I spent Friday and Saturday along the shores of Lake Erie, which always provides interesting birding opportunities in spring. Most of the time involved activities related to Wing Watch, but I was able to get out and explore some local areas like East Harbor State Park and Magee Marsh Wildlife Area. Speaking of Wing Watch, Bill of the Birds was the keynote speaker and wowed everyone with his program. Bill has a new book out, The Young Birder's Guide to the Birds of Eastern North America, and his talk was based on that. You really should hear this program, as Bill has some wonderful thoughts and insights on getting young people out of doors and involved in nature. This should be a chief priority for all of us who are enthusiastic about the environment, no matter what age we are. Bill will also be speaking at the annual OOS conference - details right here.
Following are a few photos of the 80-odd species of birds that we managed to ferret out in our limited time afield on Friday. The d…

Snow Trillium Strikes Again!

A real rite of spring for me, and probably others, is witnessing the flowering of our earliest trillium to bloom, Trillium nivale, the Snow Trillium. Aptly named, it thrusts forth from the ground so early that the plants may occasionally get buried by spring snows. It often blooms in late March, but this year seemed to be about a week later.

Snow Trillium has a real history in Ohio. It was first collected and described to science by the prolific and intrepid pioneer botanist, John Riddell, in 1834 somewhere along the banks of the Scioto River near Columbus. Snow Trillium populations still persist in this area, although it is likely that Riddell's type locality (type localities are sites where a species was first collected and described) has been destroyed.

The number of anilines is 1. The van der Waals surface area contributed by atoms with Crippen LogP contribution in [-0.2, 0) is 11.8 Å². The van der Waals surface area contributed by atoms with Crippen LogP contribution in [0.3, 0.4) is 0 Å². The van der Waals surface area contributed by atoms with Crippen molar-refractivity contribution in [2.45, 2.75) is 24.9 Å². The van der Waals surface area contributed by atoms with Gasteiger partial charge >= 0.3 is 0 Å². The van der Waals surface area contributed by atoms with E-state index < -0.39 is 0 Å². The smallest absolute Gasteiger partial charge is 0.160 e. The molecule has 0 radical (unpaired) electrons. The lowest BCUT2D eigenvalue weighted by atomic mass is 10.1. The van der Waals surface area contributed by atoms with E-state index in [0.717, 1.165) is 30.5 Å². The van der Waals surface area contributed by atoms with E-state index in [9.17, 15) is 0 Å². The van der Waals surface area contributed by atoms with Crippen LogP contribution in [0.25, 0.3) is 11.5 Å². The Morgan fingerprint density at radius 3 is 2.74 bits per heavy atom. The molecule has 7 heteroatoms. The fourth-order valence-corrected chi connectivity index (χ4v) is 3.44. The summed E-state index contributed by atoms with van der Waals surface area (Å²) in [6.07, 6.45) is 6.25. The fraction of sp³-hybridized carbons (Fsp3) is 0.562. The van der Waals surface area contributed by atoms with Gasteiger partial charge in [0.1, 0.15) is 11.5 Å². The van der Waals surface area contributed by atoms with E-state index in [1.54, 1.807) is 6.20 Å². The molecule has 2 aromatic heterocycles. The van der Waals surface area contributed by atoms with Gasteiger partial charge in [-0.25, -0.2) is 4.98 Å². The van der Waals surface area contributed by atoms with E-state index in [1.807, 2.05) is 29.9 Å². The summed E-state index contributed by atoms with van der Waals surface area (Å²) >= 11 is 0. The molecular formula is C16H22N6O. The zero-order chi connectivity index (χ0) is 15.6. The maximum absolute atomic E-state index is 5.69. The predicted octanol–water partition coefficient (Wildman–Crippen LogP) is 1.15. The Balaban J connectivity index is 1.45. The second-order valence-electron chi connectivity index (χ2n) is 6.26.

This sheet contains Riddell's original, or type, collection of Snow Trillium. Although this material, collected in 1834, may be 178 years old it still looks good and is holding up fine. Collections of animals and plants are vi…

Drab (a)? Not really

One of the biggest genera in the mustard world (Brassicaceae) is Draba, or the whitlow-grasses. There are just over 100 species in North America, but nearly all are species of northern tundra habitats and high alpine haunts, or arid places of the western U.S. Here in Ohio, there are only three native species, and all are major rarities. I found all three on my southern Ohio botanical foray last Saturday, and two of them were looking quite nice. The third, Carolina Whitlow-grass, Draba reptans, was not quite ready yet. This is a classic Adams County shortgrass prairie, and the primary habitat that has put this county on the map botanically. These small prairies are on very thin soil over dolomite limestone, and often have Eastern Red Cedar, Juniperus virginiana, in and around them. They are far older than the tallgrass prairies of western and northern Ohio, is this region was unaffected by the Wisconsin glaciers of 12,000 years ago. Walking into one of these sites is akin to time-travel…